My "starter kit" will be something like:

- some A4 sample packs;
- A2, A3, A4, A5  Epson Ultra Premium Presentation Matte;
- A2, A3, A4, A5  Epson Ultra Premium Luster;
- maybe one "Fine Art" paper to future use.

Two more questions:

- Should I buy the optional roll suport to the P800 (USD200) and papers in roll at this moment?

- I already have the X-Rite i1Display Pro. Is the X-Rite i1Studio necessary, good to have or irrelevant? (unfortunately the i1Pro 2 is out of my budget)


Thanks again!

Regards,
Rodrigo.

 
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I.T. Supplies

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Re: Starting to print - Paper choice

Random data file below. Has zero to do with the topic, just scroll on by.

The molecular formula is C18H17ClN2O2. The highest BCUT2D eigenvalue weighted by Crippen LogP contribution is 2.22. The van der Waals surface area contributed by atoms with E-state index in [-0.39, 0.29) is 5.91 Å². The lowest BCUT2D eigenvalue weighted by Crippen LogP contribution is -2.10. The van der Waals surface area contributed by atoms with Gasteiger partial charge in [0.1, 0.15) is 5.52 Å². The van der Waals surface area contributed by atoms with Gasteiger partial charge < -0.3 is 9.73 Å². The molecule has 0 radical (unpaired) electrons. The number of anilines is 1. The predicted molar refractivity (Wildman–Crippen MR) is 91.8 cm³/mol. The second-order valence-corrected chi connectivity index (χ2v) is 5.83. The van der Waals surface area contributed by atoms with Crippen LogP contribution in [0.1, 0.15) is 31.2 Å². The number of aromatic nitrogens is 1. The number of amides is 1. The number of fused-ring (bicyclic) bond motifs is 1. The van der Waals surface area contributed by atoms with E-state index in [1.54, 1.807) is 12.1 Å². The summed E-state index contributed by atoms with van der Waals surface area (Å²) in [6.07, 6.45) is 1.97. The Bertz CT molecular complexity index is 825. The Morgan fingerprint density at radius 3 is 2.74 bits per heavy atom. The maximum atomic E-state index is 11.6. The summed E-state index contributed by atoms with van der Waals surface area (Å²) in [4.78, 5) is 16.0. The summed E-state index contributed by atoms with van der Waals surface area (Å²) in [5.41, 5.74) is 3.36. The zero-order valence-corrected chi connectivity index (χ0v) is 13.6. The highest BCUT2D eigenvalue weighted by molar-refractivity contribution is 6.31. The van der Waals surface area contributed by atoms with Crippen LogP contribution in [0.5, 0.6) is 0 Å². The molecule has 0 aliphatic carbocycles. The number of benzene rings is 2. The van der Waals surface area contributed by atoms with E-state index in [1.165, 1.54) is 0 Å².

« Reply #5 on: May 10, 2018, 05:52:40 PM »

Rodrigo,

From a resellers perspective on the products:
Only get the roll attachment IF you are thinking it will be useful in a short term time-frame and moving forward.  Don't just get it thinking it would be good down the road and you don't really use it after.  This will save you the money in the long run.  Since it's optional, you can get it when you'll need it most and for the future.

As far as the X-Rite i1 Studio- what are you looking to do exactly?  With more details and what you plan to do, we try to make sure you get the best product for your needs.

IT Supplies
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rodppereira

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Re: Starting to print - Paper choice
« Reply #6 on: May 10, 2018, 06:48:44 PM »

Thanks Atlex! I'll leave the roll suport for the future, if needed.